Never before, at least not in recent memory, has a defending champion entered a Six Nations with such doom and gloom and overall pessimism surrounding their chances of glory.
After the retirement of Paul O’Connell, injuries to Sean O’Brien and Rob Kearney, the domestic form of Jonathan Sexton and Jamie Heaslip and, for the first time in two years, doubts over Joe Schmidt’s coaching following the chastening World Cup defeat to Argentina, the consensus was that winning a third championship was a tall order and, should they succeed, it would represent the finest of their triumphs under Schmidt’s stewardship.
But Sunday’s bruising 16-16 draw against Wales instilled some much-needed optimism for Schmidt’s men, and the nation as a whole, and they travel to Stade de France lookinga fresher and more organised side.
The major positive emanating from the post-mortem of the match at the Aviva Stadium was how Ireland managed a ferocious Wales pack – arguably the best in the tournament – in the final 20 minutes.
In addition, the return to form of playmaker Sexton and No8 Heaslip, two talented individuals whose influence and experience is vital to Ireland’s hopes each time they step onto the field.
Heaslip ensured Wales never gained a foothold in the contest, and every one of his 16 tackles counted. The physicality has come at a cost and injuries to Simon Zebo and Keith Earls allowing Rob and Dave Kearney’s return to the starting line-up, with O’Brien promoted to the team in place of Tommy O’Donnell.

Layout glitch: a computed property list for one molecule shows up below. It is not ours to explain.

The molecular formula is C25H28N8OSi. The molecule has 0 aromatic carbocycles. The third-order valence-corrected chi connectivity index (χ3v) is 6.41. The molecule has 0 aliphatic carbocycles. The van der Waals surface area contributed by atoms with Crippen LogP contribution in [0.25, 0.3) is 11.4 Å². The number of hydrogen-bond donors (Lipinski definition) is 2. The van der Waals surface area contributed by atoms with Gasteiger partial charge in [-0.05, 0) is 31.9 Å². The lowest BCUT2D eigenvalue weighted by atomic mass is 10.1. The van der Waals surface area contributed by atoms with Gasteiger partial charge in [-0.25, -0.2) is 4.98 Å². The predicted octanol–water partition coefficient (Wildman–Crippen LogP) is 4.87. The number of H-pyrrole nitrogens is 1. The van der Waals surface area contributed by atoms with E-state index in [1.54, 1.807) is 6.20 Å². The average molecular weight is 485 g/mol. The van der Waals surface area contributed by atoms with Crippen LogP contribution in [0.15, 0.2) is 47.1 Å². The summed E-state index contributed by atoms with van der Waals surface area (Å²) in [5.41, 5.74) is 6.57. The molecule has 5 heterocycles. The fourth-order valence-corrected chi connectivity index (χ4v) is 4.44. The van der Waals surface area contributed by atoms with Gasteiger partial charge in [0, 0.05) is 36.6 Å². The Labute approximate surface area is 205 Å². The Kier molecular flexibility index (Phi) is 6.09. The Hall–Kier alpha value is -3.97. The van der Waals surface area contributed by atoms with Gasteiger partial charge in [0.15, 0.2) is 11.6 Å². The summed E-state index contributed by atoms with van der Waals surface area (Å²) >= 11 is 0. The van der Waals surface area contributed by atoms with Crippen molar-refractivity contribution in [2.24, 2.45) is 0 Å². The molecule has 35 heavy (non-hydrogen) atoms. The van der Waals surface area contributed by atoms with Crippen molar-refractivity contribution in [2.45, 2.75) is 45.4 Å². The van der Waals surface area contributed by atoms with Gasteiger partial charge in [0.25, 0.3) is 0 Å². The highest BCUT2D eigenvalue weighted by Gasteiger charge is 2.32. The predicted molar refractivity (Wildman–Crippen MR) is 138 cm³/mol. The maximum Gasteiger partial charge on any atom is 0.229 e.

This means Ireland retain 10 of the starting team from the World Cup pool clash against France in Cardiff, with Les Bleus only keeping three. It’s a marked difference that could go a long way in deciding a key contest in the overall context of the championship.
O’Brien and Rob Kearney’s presence provides Joe Schmidt’s side with class, experience and pace.
Their leadership will be crucial in terms of game management and maintaining composure, especially if the match is tight.
O’Brien, in particular, is a totemic presence and his voracious strength and power will sway proceedings at the breakdown.
France, on the other hand, are yet to demonstrate the spark and guile many expected under Guy Noves’ tutelage. This is a harsh statement considering his reign is only one game old but the French looked nervy in Paris in a game where the onus was for them to go out and impress the new coach against the tournament’s worst side.
Among Noves’ six changes from that game, Teddy Thomas’ addition has raised many eyebrows with the Racing Metro starlet failing to highlight any of his much-heralded class in recent weeks in the Top 14. If he fails to flicker, much of the dependability will fall on the shoulders of Fijian-born Virimi Vakatawa, who if supplied with enough quality ball, could be a threat.
The Stade de France is no longer a place where Ireland are intimidated by their rivals; a run of seven games without a win was ended by 2014’s 22-20 scoreline which sealed the Men in Green the Six Nations that year.
With big names back to help steady the ship, Schmidt’s side are starting to mould together nicely with belief that a third championship is still within their grasp.
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